I was asked to talk to a group of scholarship students yesterday about effecting social change and achieving social justice.
I began by sharing a bit of my personal history with social change (there should be some lessons to be learned from living through a significant period of American social history). In my case, I grew up Jewish during the 50s and 60s; I watched the civil rights movement “up close and personal;” I took part in the women’s movement; and I span the time between when “gay” meant “happy” and no one ever uttered the word “homosexual” and the current fight for same-sex marriage. So I have some perspective. And as I told the students, I can attest to the fact social change is not only possible, it’s inevitable.
Change, of course, is not synonymous with improvement. I’m absolutely convinced that if we want to create progress–good change–our efforts must be framed in ways that are consistent with what I like to call our “constitutional culture.”
“Constitutional culture” is simply a shorthand for the recognition that legal systems shape worldviews. The attitudes and expectations of people ruled by the Taliban are vastly different from the attitudes of people living in a country that emphasizes values of personal liberty and political equality.
The values incorporated in the American legal system, fortunately, are entirely consistent with an emphasis on social justice.
In the wake of the horrific shooting at Congresswoman Gabrielle Gifford’s Town Hall in Tucson, PBS’ Mark Shields made an “only in America” observation that illustrates the point. Shields said:
“This is America, where a white Catholic male Republican judge was murdered on his way to greet a Democratic Jewish woman member of Congress, who was his friend. Her life was saved initially by a 20-year old Mexican-American gay college student, and eventually by a Korean-American combat surgeon, all eulogized by our African-American President.”
There, in a nutshell, is what most of us would consider the triumph of American culture—the fact that the nation has moved, however haltingly, toward a vision that allows all of us to be members in good standing of our society, equal participants in our national story, whatever our religious belief, skin color, sexual orientation or national origin. What makes us all Americans isn’t based upon any of those individual identities, but upon our allegiance to what I like to call “the American Idea”—a particular worldview based upon an understanding of government and citizenship that grew out of the Enlightenment and was subsequently enshrined in the U.S. Constitution and Bill of Rights.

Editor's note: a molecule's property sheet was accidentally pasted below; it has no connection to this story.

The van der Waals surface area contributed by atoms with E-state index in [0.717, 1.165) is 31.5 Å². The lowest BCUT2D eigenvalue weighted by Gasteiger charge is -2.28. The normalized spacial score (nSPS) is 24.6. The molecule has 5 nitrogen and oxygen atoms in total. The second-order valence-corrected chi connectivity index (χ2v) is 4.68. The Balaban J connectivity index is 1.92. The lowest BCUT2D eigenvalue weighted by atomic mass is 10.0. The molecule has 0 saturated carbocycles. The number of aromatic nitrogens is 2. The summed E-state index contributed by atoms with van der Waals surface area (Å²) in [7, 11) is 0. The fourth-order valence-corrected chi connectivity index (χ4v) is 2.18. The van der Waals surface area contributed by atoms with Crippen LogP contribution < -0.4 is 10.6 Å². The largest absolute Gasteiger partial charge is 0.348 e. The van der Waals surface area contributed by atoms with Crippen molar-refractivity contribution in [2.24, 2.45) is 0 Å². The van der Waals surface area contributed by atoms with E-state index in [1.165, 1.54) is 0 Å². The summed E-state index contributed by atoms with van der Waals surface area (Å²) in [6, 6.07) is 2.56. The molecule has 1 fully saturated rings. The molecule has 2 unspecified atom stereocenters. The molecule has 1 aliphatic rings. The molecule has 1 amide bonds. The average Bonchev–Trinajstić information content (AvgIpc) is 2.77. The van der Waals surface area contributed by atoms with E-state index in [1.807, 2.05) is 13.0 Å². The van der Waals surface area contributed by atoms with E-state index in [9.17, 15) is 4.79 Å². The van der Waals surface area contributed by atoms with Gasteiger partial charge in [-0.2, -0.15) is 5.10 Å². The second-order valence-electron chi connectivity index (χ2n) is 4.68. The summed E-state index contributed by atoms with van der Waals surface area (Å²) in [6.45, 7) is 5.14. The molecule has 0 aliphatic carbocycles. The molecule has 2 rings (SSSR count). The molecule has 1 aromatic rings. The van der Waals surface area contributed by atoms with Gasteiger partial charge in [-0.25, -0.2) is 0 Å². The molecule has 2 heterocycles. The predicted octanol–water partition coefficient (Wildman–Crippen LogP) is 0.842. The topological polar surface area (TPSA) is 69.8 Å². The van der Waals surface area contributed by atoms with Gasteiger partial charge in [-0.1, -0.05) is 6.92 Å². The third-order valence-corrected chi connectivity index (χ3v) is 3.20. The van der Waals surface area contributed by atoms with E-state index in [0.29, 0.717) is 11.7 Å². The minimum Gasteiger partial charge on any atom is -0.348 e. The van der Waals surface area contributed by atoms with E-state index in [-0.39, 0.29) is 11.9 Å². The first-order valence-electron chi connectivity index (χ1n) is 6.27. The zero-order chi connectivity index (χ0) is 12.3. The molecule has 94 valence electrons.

As I told the students, my argument is pretty simple: Social justice has to be approached from within that worldview, and arguments for social change need to be framed in ways that are consistent with it—or it won’t work.
Take the recent votes on same-sex marriage. The four victories at the polls on Nov. 6th were an exciting sign that public opinion is moving in the direction of equality and social justice. Of course, fundamental rights should never have been put to a vote of the electorate in the first place. No one got to vote on whether the government should recognize my marriage, and it is constitutionally improper to give me the power to vote on anyone else’s.
The Bill of Rights marks off certain areas of our lives where government doesn’t belong—areas where we get to make our own decisions about our lives. Very few Americans seem to understand that in our system, the issue isn’t whether the book you are reading is good or bad—it’s who gets to decide what book you read. It isn’t whether you are praying to the proper God, or praying at all—it’s who gets to decide whether and to whom you pray. Constitutionally, the issue isn’t who you marry—it’s the propriety of allowing government to decide who you marry.
It’s because our system is based upon protecting our personal autonomy—our right to decide for ourselves how we shall live our lives—that social change so often begins with the courts. When majorities insist on making decisions that are not theirs to make, we need the courts to step in and remind us that in our system, fundamental rights are not subject to popular passions. Theoretically, our courts should all be “activist” when majorities try to make decisions they are not entitled to make, but the truth is, courts inevitably reflect the social attitudes of their times. Brown v. Board wouldn’t have been decided as it was unless popular sentiment had already moved. The fact that we have a judicial system charged with protecting minorities doesn’t relieve us of the duty to create the attitudes that enable the courts to do their job.
That brings us to the importance of framing. If we want to change social attitudes, and produce a cultural environment in which desirable change can occur, we need to frame the issues in ways that appeal to our sense of what it means to be an American.
Successive groups of outsiders have done that. They’ve staked their claims as Americans to equal treatment under the law. In the process, they’ve not only won social acceptance–they’ve made America’s Constitutional culture stronger–and life better and more just for us all.